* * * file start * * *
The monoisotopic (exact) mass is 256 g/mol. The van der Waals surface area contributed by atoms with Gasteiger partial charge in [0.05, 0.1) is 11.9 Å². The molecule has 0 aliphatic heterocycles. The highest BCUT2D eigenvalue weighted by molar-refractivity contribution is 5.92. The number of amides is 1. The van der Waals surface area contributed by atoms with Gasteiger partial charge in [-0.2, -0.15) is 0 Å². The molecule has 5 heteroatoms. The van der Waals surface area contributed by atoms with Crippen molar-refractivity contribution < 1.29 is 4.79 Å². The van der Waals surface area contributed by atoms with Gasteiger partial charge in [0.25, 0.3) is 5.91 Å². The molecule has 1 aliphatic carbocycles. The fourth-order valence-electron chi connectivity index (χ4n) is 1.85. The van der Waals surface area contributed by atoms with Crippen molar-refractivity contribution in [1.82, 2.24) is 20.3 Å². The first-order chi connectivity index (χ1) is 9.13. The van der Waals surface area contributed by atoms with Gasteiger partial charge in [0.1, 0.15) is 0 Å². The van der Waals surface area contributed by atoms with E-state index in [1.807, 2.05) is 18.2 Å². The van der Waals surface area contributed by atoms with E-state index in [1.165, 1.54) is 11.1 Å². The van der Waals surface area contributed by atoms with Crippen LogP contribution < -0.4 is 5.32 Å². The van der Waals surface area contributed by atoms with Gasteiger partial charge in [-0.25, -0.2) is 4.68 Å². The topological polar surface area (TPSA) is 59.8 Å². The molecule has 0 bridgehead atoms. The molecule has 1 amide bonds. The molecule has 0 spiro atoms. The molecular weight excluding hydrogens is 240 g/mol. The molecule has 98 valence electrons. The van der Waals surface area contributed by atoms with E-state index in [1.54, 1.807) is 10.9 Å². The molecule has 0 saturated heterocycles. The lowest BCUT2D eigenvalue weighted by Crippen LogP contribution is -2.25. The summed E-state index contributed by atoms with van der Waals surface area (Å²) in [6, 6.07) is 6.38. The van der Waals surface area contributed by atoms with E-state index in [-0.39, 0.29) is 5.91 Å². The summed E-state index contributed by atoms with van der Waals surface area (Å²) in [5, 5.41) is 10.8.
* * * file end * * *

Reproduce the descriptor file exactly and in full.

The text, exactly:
The monoisotopic (exact) mass is 256 g/mol. The van der Waals surface area contributed by atoms with Gasteiger partial charge in [0.05, 0.1) is 11.9 Å². The molecule has 0 aliphatic heterocycles. The highest BCUT2D eigenvalue weighted by molar-refractivity contribution is 5.92. The number of amides is 1. The van der Waals surface area contributed by atoms with Gasteiger partial charge in [-0.2, -0.15) is 0 Å². The molecule has 5 heteroatoms. The van der Waals surface area contributed by atoms with Crippen molar-refractivity contribution < 1.29 is 4.79 Å². The van der Waals surface area contributed by atoms with Gasteiger partial charge in [0.25, 0.3) is 5.91 Å². The molecule has 1 aliphatic carbocycles. The fourth-order valence-electron chi connectivity index (χ4n) is 1.85. The van der Waals surface area contributed by atoms with Crippen molar-refractivity contribution in [1.82, 2.24) is 20.3 Å². The first-order chi connectivity index (χ1) is 9.13. The van der Waals surface area contributed by atoms with Gasteiger partial charge in [0.1, 0.15) is 0 Å². The van der Waals surface area contributed by atoms with E-state index in [1.807, 2.05) is 18.2 Å². The van der Waals surface area contributed by atoms with E-state index in [1.165, 1.54) is 11.1 Å². The van der Waals surface area contributed by atoms with Crippen LogP contribution < -0.4 is 5.32 Å². The van der Waals surface area contributed by atoms with Gasteiger partial charge in [-0.25, -0.2) is 4.68 Å². The topological polar surface area (TPSA) is 59.8 Å². The molecule has 0 bridgehead atoms. The molecule has 1 amide bonds. The molecule has 0 spiro atoms. The molecular weight excluding hydrogens is 240 g/mol. The molecule has 98 valence electrons. The van der Waals surface area contributed by atoms with E-state index in [1.54, 1.807) is 10.9 Å². The molecule has 0 saturated heterocycles. The lowest BCUT2D eigenvalue weighted by Crippen LogP contribution is -2.25. The summed E-state index contributed by atoms with van der Waals surface area (Å²) in [6, 6.07) is 6.38. The van der Waals surface area contributed by atoms with E-state index in [-0.39, 0.29) is 5.91 Å². The summed E-state index contributed by atoms with van der Waals surface area (Å²) in [5, 5.41) is 10.8.